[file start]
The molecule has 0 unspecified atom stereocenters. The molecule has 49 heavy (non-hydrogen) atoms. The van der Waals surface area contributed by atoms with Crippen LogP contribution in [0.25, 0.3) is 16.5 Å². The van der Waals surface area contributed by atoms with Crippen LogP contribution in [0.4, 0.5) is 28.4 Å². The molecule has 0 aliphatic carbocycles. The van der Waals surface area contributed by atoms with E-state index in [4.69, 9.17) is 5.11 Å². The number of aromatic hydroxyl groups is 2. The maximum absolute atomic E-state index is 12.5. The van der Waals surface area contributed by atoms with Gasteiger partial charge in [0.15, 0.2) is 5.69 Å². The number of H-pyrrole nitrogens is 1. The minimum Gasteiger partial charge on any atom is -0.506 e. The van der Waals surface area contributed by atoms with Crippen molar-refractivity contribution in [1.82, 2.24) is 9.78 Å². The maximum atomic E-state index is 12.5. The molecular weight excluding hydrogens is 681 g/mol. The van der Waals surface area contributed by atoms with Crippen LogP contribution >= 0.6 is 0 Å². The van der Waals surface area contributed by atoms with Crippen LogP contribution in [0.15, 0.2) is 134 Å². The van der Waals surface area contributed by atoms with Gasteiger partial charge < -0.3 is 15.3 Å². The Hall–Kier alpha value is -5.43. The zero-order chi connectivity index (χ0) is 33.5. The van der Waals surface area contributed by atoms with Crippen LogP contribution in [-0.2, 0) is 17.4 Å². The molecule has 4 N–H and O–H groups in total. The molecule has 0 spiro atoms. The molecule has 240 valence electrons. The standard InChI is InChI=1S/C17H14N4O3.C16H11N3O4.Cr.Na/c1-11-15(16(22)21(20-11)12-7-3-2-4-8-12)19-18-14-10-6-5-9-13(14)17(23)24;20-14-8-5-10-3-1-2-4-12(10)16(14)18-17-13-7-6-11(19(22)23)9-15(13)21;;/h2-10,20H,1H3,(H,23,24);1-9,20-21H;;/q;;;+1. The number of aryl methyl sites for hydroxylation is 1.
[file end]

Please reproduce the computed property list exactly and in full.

The molecule has 0 unspecified atom stereocenters. The molecule has 49 heavy (non-hydrogen) atoms. The van der Waals surface area contributed by atoms with Crippen LogP contribution in [0.25, 0.3) is 16.5 Å². The van der Waals surface area contributed by atoms with Crippen LogP contribution in [0.4, 0.5) is 28.4 Å². The molecule has 0 aliphatic carbocycles. The van der Waals surface area contributed by atoms with E-state index in [4.69, 9.17) is 5.11 Å². The number of aromatic hydroxyl groups is 2. The maximum absolute atomic E-state index is 12.5. The van der Waals surface area contributed by atoms with Gasteiger partial charge in [0.15, 0.2) is 5.69 Å². The number of H-pyrrole nitrogens is 1. The minimum Gasteiger partial charge on any atom is -0.506 e. The van der Waals surface area contributed by atoms with Crippen molar-refractivity contribution in [1.82, 2.24) is 9.78 Å². The maximum atomic E-state index is 12.5. The molecular weight excluding hydrogens is 681 g/mol. The van der Waals surface area contributed by atoms with Crippen LogP contribution >= 0.6 is 0 Å². The van der Waals surface area contributed by atoms with Crippen LogP contribution in [0.15, 0.2) is 134 Å². The van der Waals surface area contributed by atoms with Gasteiger partial charge < -0.3 is 15.3 Å². The Hall–Kier alpha value is -5.43. The zero-order chi connectivity index (χ0) is 33.5. The van der Waals surface area contributed by atoms with Crippen LogP contribution in [-0.2, 0) is 17.4 Å². The molecule has 4 N–H and O–H groups in total. The molecule has 0 spiro atoms. The molecule has 240 valence electrons. The standard InChI is InChI=1S/C17H14N4O3.C16H11N3O4.Cr.Na/c1-11-15(16(22)21(20-11)12-7-3-2-4-8-12)19-18-14-10-6-5-9-13(14)17(23)24;20-14-8-5-10-3-1-2-4-12(10)16(14)18-17-13-7-6-11(19(22)23)9-15(13)21;;/h2-10,20H,1H3,(H,23,24);1-9,20-21H;;/q;;;+1. The number of aryl methyl sites for hydroxylation is 1.